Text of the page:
The 17th annual Colorado Championship Ranch Rodeo was held in Hugo, Colorado, last Saturday. Fourteen teams from 9 states competed at the rodeo in hopes of advancing to the World Championship Ranch Rodeo (WCRR) in Amarillo. Ultimately, the grit of the Lonesome Pine Ranch outfit from Cedar Point, Kansas, prevailed.

Lonesome Pine Ranch is represented by Bud Higgs, Troy Higgs, Makenzie Higgs and Paul Osgood of Cedar Point; and Frank Higgs of Valley Center, and Travis Duncan of Fort Scott. The team will advance to the prestigious WCRR in Amarillo this November. "It's always good to qualify for the finals," says multiple WCRR qualifier Bud Higgs.

Second place went to Detwiler Cattle Co./Heck Cattle Co. from Childress and Clarendon, Texas, and rounding out the top three was the JOD Ranch/Brown Mill Ranch of Wild Horse, Colorado.

Chris Laucomer from the Four Three / FX Bar crew was awarded the Top Hand award. Laucomer calls Scottsbluff, Nebraska, his home.

Little Tee J Paul ridden by Cody Kendall of Eric, Kansas, captured the American Quarter Horse Association (AQHA) top horse award. Calvin and Gina Kendall own the 2002 gray gelding. The gelding's sire is Tee J Bandito Finger, and he's out of Peachy Little Susie by Roll On Bar Money.

Working Ranch Cowboys Association (WRCA) produces the WCRR as a way to showcase the skills of the working ranch cowboy,  and to raise funds for the WRCA Foundation; which provides financial assistance to working ranch cowboys and their family members during times of need.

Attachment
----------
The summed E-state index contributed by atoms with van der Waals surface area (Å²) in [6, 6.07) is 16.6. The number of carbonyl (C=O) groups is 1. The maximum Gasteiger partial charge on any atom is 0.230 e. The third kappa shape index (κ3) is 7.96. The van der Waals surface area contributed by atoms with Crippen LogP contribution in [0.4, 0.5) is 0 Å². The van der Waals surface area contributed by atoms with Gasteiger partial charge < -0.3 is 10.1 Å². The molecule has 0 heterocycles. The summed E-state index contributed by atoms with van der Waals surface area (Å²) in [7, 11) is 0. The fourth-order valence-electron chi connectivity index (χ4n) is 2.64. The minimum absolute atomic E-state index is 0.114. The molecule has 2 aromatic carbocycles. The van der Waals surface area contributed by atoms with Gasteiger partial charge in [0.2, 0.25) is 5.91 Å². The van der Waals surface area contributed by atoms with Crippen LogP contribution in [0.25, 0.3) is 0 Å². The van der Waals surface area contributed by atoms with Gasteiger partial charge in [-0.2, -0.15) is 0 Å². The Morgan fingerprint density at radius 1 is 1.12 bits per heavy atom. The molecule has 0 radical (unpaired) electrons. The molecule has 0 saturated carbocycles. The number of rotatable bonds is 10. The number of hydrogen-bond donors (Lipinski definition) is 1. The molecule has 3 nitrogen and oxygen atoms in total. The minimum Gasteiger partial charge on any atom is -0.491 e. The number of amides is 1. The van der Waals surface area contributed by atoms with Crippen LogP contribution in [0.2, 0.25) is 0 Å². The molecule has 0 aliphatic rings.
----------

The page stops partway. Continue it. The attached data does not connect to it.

"As a ranching and agriculture community, we are committed to the ranching way of life. We appreciate the organization of the Working Ranch Cowboys Association for bringing recognition to the hard-working ranch cowboy and ranch owners," says the Colorado Championship Ranch Rodeo committee.

The Colorado Championship Ranch Rodeo was jam-packed with other fun activities including a Chuckwagon Cook-Off, a Western Trade Show, the Jeremiah Ward Memorial Open Ranch Bronc Riding, and a dance with live music.

To the committee, the event is more than just entertainment; it's a vital part of their rural and ag-based community. "You've got to keep the heritage alive somehow," says committee secretary Tina Wait. "One part of the ranching heritage, of course, is the camaraderie shared by neighbors, even if they live many miles apart. The annual ranch rodeo is a good time for everybody to get together and keep those bonds strong," explains Tina.